In to enhance his vision of the
In Alexander Pope’s poem “Elegy to the Memory of an Unfortunate Lady,” Pope uses a great amount of war-like imagery to enhance his vision of the suicide described. He creates allies and enemies, weapons and invasions, as well as the gruesome death that only seems to come from war. These pieces add to the overall meaning of the work and the vision of the event that has occurred, giving the reader an image of a battle occurring.
The first images of the war or battle are that of the victim of battle. Starting at line four and extending to line ten, I find that Pope is using a great amount of imagery to depict the woman’s wound and the fate upon which she has fallen. In line four he describes her wound in only three words “bleeding bosom gor’d,” but he then extends the depiction of her wound into how it was obtained. He describes the knife or the dagger that she must have used to kill herself with as a “sword”, which is something that would typically be found in battle rather than in the case of a suicide. He also brings in the theory of the ancient Roman justice system for not just war but any crime. It is much greater and braver to die by your own sword than by any other. She kills herself for the simple fact that in her eyes she must be punished for loving some one too much; however, her death is the start of the real war, between Pope and the society and family that abandoned her.
Pope sides with the ghost in the poem and criticizes her family and society for her death. In line thirty he states clearly his great dislike for the uncle who he labels as “Thou, mean deserter of thy brother’s blood!” This is an apparent line drawn between what Pope believed should have occurred and what did occur, creating the image of enemy and ally. It is even an echo of a challenge to the uncle on how to raise or treat his family. Pope blasts society in lines forty-eight and forty-nine when he states that “…rites unpaid? / No friend’s complaint, no kind domestic tear…” He seems to be stating that society abandoned her as much as her family did and that no one seems to even care that this young woman is gone. He once again has drawn a line saying, “you are the enemy and I am the ally.” Now that the sides have been chosen the battle can be looked at much more closely.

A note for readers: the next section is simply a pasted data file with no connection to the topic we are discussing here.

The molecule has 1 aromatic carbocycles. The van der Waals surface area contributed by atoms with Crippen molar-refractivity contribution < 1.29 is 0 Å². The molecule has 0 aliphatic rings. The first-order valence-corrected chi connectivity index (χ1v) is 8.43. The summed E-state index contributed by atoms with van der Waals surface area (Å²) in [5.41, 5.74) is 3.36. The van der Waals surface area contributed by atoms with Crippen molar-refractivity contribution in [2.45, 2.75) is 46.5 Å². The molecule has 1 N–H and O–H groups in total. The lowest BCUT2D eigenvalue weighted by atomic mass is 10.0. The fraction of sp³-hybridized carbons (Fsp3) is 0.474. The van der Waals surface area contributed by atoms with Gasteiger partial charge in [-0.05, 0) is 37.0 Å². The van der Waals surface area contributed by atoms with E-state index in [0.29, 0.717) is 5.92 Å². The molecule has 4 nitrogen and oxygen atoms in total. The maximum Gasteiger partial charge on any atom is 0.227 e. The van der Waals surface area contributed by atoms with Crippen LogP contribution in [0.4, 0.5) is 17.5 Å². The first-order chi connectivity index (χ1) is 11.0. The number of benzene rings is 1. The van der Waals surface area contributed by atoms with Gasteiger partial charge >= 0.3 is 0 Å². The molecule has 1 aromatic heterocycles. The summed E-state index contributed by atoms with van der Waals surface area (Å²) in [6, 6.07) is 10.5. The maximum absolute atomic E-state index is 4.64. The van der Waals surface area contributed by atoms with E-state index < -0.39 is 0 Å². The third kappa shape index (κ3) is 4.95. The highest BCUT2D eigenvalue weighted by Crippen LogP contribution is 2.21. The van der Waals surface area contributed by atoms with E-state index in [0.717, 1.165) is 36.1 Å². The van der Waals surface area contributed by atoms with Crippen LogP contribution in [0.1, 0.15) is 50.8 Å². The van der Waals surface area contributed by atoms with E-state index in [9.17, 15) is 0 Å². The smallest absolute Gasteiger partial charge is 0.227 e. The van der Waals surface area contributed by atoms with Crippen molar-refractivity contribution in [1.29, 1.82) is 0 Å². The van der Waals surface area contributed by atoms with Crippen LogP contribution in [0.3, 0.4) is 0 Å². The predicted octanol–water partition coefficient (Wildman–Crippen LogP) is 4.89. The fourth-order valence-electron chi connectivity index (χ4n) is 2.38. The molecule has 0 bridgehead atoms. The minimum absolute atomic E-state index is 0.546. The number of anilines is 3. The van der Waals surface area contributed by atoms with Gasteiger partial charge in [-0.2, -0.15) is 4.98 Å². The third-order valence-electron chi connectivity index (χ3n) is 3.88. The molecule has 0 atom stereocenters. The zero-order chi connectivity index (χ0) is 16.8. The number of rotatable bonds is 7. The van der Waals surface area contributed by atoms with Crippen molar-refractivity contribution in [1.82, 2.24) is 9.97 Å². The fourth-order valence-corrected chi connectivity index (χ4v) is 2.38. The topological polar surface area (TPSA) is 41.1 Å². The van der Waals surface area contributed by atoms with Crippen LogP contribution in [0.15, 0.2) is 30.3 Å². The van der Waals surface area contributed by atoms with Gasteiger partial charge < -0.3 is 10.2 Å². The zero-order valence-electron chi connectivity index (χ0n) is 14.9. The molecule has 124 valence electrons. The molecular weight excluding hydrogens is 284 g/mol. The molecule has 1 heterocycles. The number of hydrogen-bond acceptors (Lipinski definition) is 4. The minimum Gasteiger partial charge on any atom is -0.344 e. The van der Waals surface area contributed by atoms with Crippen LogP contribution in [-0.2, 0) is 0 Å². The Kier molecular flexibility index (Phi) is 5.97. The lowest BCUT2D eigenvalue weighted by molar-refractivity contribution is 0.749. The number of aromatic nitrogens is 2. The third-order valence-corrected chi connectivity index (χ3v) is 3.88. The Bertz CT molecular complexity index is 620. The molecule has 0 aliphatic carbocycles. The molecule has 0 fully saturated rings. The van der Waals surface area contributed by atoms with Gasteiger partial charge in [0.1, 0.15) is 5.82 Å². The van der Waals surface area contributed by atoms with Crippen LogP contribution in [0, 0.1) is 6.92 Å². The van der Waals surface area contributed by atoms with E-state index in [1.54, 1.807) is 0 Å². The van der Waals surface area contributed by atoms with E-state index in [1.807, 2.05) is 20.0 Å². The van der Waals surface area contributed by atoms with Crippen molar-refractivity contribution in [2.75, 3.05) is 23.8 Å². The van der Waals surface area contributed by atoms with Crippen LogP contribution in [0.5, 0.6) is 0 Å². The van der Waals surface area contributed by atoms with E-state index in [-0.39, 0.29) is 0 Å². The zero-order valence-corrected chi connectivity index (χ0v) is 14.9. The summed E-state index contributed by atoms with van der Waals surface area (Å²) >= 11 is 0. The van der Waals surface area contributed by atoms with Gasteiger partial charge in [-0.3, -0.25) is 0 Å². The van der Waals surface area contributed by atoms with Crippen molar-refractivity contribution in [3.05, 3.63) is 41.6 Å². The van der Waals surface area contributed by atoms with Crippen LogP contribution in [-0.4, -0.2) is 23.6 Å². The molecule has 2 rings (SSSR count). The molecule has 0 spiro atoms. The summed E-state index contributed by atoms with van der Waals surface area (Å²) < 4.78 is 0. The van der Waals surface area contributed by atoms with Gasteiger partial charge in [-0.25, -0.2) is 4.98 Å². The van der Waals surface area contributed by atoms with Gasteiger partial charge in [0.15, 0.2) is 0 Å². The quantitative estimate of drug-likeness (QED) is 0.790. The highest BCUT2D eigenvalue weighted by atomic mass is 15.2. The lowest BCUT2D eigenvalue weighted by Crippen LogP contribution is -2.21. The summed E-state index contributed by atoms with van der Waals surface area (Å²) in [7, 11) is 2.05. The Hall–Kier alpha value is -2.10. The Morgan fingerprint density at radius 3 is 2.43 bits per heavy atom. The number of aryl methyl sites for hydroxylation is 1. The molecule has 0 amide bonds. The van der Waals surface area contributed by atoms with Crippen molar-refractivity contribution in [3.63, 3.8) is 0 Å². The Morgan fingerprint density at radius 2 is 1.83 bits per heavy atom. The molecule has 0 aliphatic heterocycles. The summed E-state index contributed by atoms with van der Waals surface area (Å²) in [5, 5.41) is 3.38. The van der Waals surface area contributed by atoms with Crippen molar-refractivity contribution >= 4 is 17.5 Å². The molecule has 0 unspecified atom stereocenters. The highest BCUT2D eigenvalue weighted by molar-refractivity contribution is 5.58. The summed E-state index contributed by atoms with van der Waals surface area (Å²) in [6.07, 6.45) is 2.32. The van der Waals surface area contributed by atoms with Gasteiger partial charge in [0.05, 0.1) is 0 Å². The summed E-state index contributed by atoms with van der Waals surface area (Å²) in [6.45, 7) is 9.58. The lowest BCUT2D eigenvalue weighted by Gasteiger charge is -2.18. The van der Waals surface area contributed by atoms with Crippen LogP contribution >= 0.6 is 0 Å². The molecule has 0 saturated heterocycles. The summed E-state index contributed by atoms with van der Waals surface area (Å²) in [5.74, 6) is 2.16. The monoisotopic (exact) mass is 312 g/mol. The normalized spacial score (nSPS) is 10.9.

The image of a battle takes up much more of this poem than any other section. Not only is the suicide a battle within the woman as to whether or not to commit it, but the language lends itself to shape yet another battle of morality. Pope brings in the language of battle a great deal on page 115 of the poem. He speaks of “justice”, “vengeance”, and the “besiege”ing of “your gates ” (in which case he is speaking to the family and society). These are images that are common with battle rather than suicide. He also brings up the fact that “foreign hands” are what took care of the young woman’s body once she died. This also seems to illuminate the image of death on a battlefield. Pope captures this picture beautifully in lines fifty-two to fifty-four, when he writes:
By foreign hands thy dying eyes were clos’d,
By foreign hands thy decent limbs compos’d,
By foreign hands thy humble grave adorn’d,
By strangers honour’d, and by strangers mourn’d!
This passage is the essence of how men died in battle in those days and during the civil war. They were not buried by their family and friends, but rather buried in mass graves or where they lie, if buried at all. They were mourned and honored by strangers rather than their loved ones. Pope also brings up the fact that she has no tombstone marking her grave; “Nor polish’d marble emulate they face.” That is another common factor with the victims of war. There is often no marking of their graves but rather just the grass to cover where they